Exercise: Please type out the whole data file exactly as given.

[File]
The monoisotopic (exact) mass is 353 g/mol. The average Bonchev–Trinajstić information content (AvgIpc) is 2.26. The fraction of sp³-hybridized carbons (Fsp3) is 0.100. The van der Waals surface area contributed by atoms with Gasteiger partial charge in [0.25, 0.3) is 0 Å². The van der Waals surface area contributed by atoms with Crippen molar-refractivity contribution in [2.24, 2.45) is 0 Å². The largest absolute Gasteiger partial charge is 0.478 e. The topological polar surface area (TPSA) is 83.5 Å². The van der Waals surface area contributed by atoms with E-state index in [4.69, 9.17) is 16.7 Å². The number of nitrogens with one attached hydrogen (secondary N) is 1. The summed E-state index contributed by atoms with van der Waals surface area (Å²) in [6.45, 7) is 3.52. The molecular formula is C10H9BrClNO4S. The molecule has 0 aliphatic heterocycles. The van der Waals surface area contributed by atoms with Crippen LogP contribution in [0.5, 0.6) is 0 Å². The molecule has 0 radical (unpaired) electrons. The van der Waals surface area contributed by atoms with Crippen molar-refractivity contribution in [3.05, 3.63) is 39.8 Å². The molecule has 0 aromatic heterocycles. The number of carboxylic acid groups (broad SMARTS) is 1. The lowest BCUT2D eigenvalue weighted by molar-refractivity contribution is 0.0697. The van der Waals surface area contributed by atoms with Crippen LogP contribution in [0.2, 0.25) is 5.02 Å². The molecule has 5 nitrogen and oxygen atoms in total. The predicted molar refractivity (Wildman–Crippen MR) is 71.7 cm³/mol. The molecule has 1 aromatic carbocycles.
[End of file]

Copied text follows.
The monoisotopic (exact) mass is 353 g/mol. The average Bonchev–Trinajstić information content (AvgIpc) is 2.26. The fraction of sp³-hybridized carbons (Fsp3) is 0.100. The van der Waals surface area contributed by atoms with Gasteiger partial charge in [0.25, 0.3) is 0 Å². The van der Waals surface area contributed by atoms with Crippen molar-refractivity contribution in [2.24, 2.45) is 0 Å². The largest absolute Gasteiger partial charge is 0.478 e. The topological polar surface area (TPSA) is 83.5 Å². The van der Waals surface area contributed by atoms with E-state index in [4.69, 9.17) is 16.7 Å². The number of nitrogens with one attached hydrogen (secondary N) is 1. The summed E-state index contributed by atoms with van der Waals surface area (Å²) in [6.45, 7) is 3.52. The molecular formula is C10H9BrClNO4S. The molecule has 0 aliphatic heterocycles. The van der Waals surface area contributed by atoms with Crippen LogP contribution in [0.5, 0.6) is 0 Å². The molecule has 0 radical (unpaired) electrons. The van der Waals surface area contributed by atoms with Crippen molar-refractivity contribution in [3.05, 3.63) is 39.8 Å². The molecule has 0 aromatic heterocycles. The number of carboxylic acid groups (broad SMARTS) is 1. The lowest BCUT2D eigenvalue weighted by molar-refractivity contribution is 0.0697. The van der Waals surface area contributed by atoms with Crippen LogP contribution in [0.2, 0.25) is 5.02 Å². The molecule has 5 nitrogen and oxygen atoms in total. The predicted molar refractivity (Wildman–Crippen MR) is 71.7 cm³/mol. The molecule has 1 aromatic carbocycles.